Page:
Wednesday, July 21, 2010

In The Summer of My Youth

Since this month is proving to be the sweatiest July ever, what better way to escape the heat than reading a story set during post-WWII summer in hot, sticky Louisiana? My thoughts exactly! Which is why I'm very happy to introduce this week's story, The Summer of My Youth by Lyn LeJeune. This story is actually the preface to Lyn's short story collection, cleverly titled, Each In Its Ordered Place, which chronicles the lives of the Sonnier family within their small Cajun town.

Lyn LeJeune is 100% Cajun and grew up on a rice farm in Louisiana. She has been the recipient of the Paris Writers’ Institute Scholarship and a Summer Literary Seminars Fellowship in St. Petersburg, Russia, and was a finalist in the William Faulkner Novel-In-Progress prize. Her work has been published in various literary journals. Enjoy!

In The Summers of My Youth
By Lyn LeJeune

It takes two people to make you, and one people to die. That’s how the world is going to end.
As I Lay Dying
William Faulkner
 In the summers of my youth, my father woke my entire family up at exactly 4 a.m. every Saturday morning. We packed our lunch, usually pop rouge (red pop) and baloney sandwiches, piled into our old black Buick and headed to the bayous about 20 miles south of Abbeville, Louisiana. We loaded up the boat my father had built with his own hands and sped southward down the Vermilion River, into Vermilion Bay, and then hooked east to Cote Blanche Bay. There we fished for drum and red snapper and seined for shrimp.

The water was cool in the morning and only the surface warmed by lunchtime; if you plunged your hand in the water or dove in from the front of the boat, as we usually did, the water was frigid and clean and clear. Even now, when I close my eyes, I see the movement of baby shrimp, crab, sand sharks, the simple trilling of life. On the distant shore, flights of egrets and gulls and pelicans took wing, descending in search of the silver fish that nourished them, banking and circling the newly installed oil rigs. I will always remember this pure celebration of life. No child could have asked for finer days.  

When my children were young, we traveled from New England to south Louisiana so that my father could take us all to Cote Blanche Bay for a day of fishing. He was hesitant, but, as many mothers do, I wanted my children to experience those same days of joy that I had. Mothers are often na├»ve in their children’s interests. The water was dirty and fouled. Glycerin slicks and sludge and garbage floated around the boat as we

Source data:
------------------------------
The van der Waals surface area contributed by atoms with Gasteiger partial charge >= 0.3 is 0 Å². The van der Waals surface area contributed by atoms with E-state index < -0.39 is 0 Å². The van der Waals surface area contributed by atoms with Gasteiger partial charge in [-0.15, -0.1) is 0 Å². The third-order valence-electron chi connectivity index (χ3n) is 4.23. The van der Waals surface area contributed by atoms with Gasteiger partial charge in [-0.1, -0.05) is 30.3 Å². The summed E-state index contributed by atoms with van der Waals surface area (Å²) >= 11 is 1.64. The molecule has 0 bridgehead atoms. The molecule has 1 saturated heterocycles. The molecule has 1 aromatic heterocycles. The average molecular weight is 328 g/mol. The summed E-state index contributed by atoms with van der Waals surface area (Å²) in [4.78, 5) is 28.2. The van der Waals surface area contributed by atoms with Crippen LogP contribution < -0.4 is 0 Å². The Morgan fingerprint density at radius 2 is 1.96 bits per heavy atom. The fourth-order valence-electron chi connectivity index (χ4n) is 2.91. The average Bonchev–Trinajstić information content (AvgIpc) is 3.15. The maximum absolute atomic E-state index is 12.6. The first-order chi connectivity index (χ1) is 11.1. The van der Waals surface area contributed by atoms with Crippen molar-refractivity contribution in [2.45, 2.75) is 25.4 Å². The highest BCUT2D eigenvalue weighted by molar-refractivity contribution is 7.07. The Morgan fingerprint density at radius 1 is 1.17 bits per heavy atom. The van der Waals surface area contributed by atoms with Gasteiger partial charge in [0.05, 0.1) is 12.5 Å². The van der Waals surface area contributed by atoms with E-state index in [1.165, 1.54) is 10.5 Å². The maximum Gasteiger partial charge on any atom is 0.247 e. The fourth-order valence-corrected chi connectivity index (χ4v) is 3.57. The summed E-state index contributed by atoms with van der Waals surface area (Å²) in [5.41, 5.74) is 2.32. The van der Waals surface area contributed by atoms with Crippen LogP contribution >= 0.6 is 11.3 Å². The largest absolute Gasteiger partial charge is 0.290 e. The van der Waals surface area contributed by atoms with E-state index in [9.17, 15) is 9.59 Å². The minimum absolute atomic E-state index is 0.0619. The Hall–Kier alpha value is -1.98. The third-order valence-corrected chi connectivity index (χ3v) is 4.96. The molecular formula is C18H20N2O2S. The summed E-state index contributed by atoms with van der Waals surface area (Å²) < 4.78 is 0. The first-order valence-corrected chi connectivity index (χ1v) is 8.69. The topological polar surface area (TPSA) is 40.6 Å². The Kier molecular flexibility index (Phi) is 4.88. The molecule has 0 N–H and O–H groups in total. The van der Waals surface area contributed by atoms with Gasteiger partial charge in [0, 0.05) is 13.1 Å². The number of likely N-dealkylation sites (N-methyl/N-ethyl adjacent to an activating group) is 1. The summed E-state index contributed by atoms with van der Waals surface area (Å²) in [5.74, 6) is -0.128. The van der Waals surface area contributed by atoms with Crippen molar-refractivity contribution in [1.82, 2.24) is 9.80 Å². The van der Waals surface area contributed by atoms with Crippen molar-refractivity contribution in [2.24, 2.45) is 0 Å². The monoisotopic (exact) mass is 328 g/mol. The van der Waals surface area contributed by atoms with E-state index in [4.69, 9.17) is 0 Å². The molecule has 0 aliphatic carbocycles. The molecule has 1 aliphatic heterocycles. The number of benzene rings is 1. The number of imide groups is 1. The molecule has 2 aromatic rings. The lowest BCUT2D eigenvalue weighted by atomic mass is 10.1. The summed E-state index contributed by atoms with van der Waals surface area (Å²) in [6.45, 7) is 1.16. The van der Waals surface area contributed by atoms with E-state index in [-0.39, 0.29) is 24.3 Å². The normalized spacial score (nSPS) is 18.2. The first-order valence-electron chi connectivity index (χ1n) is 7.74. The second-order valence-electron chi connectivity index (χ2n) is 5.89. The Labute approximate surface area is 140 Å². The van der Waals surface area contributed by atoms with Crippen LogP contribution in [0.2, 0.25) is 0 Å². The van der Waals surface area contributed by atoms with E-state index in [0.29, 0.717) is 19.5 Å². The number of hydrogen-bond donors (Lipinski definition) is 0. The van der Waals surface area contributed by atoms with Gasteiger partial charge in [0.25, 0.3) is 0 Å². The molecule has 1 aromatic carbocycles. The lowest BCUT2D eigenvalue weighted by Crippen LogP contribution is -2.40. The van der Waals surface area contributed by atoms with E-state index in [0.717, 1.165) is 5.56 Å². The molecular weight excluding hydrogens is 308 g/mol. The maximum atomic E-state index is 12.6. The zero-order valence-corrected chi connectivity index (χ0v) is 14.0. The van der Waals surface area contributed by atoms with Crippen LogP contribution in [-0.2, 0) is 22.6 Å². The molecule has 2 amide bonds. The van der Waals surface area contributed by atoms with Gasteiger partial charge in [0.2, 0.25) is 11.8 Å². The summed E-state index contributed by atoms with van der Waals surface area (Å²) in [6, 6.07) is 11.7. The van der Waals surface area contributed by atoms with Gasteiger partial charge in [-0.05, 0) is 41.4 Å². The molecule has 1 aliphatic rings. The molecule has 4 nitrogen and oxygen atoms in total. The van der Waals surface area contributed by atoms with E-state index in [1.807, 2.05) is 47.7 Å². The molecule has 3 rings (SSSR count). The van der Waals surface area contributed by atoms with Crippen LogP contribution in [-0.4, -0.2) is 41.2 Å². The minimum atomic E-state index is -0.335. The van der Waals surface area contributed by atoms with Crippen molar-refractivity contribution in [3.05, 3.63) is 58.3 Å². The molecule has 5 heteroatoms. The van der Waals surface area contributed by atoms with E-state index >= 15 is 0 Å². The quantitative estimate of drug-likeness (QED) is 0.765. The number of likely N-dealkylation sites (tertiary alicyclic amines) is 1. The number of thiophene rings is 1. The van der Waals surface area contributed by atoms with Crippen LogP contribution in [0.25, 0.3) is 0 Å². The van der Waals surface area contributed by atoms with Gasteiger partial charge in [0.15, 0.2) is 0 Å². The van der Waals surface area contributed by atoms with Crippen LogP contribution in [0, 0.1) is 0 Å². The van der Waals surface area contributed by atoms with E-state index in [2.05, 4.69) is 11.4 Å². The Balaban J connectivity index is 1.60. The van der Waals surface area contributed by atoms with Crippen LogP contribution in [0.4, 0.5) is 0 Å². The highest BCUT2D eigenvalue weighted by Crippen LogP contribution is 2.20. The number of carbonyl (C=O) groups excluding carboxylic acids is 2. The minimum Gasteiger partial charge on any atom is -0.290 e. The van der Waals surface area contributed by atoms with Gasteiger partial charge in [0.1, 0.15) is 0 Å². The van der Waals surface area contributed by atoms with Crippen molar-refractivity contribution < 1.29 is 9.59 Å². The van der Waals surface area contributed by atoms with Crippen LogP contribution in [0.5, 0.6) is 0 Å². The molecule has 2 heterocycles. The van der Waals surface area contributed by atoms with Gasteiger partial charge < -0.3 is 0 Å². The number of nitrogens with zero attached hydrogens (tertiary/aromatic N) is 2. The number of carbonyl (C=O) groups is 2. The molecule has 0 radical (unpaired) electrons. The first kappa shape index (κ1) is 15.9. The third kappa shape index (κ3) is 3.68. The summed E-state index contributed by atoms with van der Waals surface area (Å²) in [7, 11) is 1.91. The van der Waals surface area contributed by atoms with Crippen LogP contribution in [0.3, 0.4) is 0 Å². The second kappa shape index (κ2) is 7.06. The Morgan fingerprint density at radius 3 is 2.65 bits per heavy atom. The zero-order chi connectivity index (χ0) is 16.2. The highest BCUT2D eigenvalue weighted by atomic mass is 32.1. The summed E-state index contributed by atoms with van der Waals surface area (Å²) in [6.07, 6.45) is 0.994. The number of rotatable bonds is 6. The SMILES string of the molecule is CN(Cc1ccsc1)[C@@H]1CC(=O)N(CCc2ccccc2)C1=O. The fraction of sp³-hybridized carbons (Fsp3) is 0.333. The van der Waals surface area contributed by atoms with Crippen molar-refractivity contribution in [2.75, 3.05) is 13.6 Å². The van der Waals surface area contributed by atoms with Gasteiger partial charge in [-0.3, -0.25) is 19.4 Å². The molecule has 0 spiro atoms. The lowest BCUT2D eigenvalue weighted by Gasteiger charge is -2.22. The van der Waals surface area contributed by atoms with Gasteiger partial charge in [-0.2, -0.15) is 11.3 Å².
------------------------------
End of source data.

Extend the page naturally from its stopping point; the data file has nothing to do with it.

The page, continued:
released the winch and my son walked with the boat into the water, only to make a quick retreat at what he imagined was an alligator nudging his leg. It was a rusted Shell oil can.

The land along the bayou was dotted with abandoned rigs; solitary black pumps emitted noise and the aroma of crooked civilization. Where once there had existed the loud cry of the nutria, the honk of the alligator, the call of the peregrine falcon, now there was the monotonous swish of lift pumps left to draw off oil and gas from the heart of the marshlands. What I remember most from that day is the look on my daughter’s face; it was as though I had told her a fairytale that took place in a landscape much like purgatory.

The following day, we drove from Abbeville towards New Orleans, crossing over the once pristine and life-filled Atchafalaya Basin, which had already become known as “Cancer Alley.” I felt that we had reached Dante’s seventh circle of hell.

That the levees surrounding New Orleans broke, that the bayou communities were swept away by Katrina and Rita, should have surprised no one. Stentorian alarms had been sounded for years. During the past few weeks, we’ve heard from every politician and bureaucrat on every level of government stating that one of the causes was the erosion of the wetlands and by doggit (one really said that) something must be done.

Those who have expressed surprise or play-acted their own personal incredulity are either bad liars or have long ago turned their backs on their responsibilities, giving over to the corrupting force of money and position. Even a child can see what they have refused to see and hear, what we as a people have refused to see and hear.

Is it too late to save the coast of Louisiana? I can’t answer that. But I will say this; that if we, the public, the voters, the citizens, do not hold those in power, those who hold the purse strings, those who call the shots accountable, feet tot the fire not only will we lose the coastline of the Gulf of Mexico, we will lose the very life that sustains our species and this country, the wetlands.

It is not that we do not know what should be done; it is that we have lost our will to succeed at greater purposes. I fear that Katrina and Rita will become not an impetus to change but an excuse: Times are bad all over, money is tight, there are fewer and fewer jobs, war takes the resources. The federal deficit is so deep it should be called the crimson tide. Poor and not so poor and even rich countries used to come begging to us,